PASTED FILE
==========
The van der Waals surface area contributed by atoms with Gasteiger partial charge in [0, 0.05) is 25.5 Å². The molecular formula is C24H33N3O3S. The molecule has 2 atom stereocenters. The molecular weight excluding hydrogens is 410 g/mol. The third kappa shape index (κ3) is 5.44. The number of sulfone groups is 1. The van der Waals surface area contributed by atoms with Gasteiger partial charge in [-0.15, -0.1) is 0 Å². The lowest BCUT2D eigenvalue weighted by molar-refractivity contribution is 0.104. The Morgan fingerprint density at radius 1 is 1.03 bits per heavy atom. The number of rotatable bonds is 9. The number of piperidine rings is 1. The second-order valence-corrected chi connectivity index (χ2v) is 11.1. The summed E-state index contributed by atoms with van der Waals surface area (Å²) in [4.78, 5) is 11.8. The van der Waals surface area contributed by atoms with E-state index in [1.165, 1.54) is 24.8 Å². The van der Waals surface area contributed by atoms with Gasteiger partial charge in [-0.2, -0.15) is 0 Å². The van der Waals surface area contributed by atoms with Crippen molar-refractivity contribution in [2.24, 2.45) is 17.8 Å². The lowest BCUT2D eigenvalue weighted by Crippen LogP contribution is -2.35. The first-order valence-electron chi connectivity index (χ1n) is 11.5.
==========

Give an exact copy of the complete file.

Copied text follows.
The van der Waals surface area contributed by atoms with Gasteiger partial charge in [0, 0.05) is 25.5 Å². The molecular formula is C24H33N3O3S. The molecule has 2 atom stereocenters. The molecular weight excluding hydrogens is 410 g/mol. The third kappa shape index (κ3) is 5.44. The number of sulfone groups is 1. The van der Waals surface area contributed by atoms with Gasteiger partial charge in [-0.15, -0.1) is 0 Å². The lowest BCUT2D eigenvalue weighted by molar-refractivity contribution is 0.104. The Morgan fingerprint density at radius 1 is 1.03 bits per heavy atom. The number of rotatable bonds is 9. The number of piperidine rings is 1. The second-order valence-corrected chi connectivity index (χ2v) is 11.1. The summed E-state index contributed by atoms with van der Waals surface area (Å²) in [4.78, 5) is 11.8. The van der Waals surface area contributed by atoms with E-state index in [1.165, 1.54) is 24.8 Å². The van der Waals surface area contributed by atoms with Gasteiger partial charge in [-0.2, -0.15) is 0 Å². The van der Waals surface area contributed by atoms with Crippen molar-refractivity contribution in [2.24, 2.45) is 17.8 Å². The lowest BCUT2D eigenvalue weighted by Crippen LogP contribution is -2.35. The first-order valence-electron chi connectivity index (χ1n) is 11.5.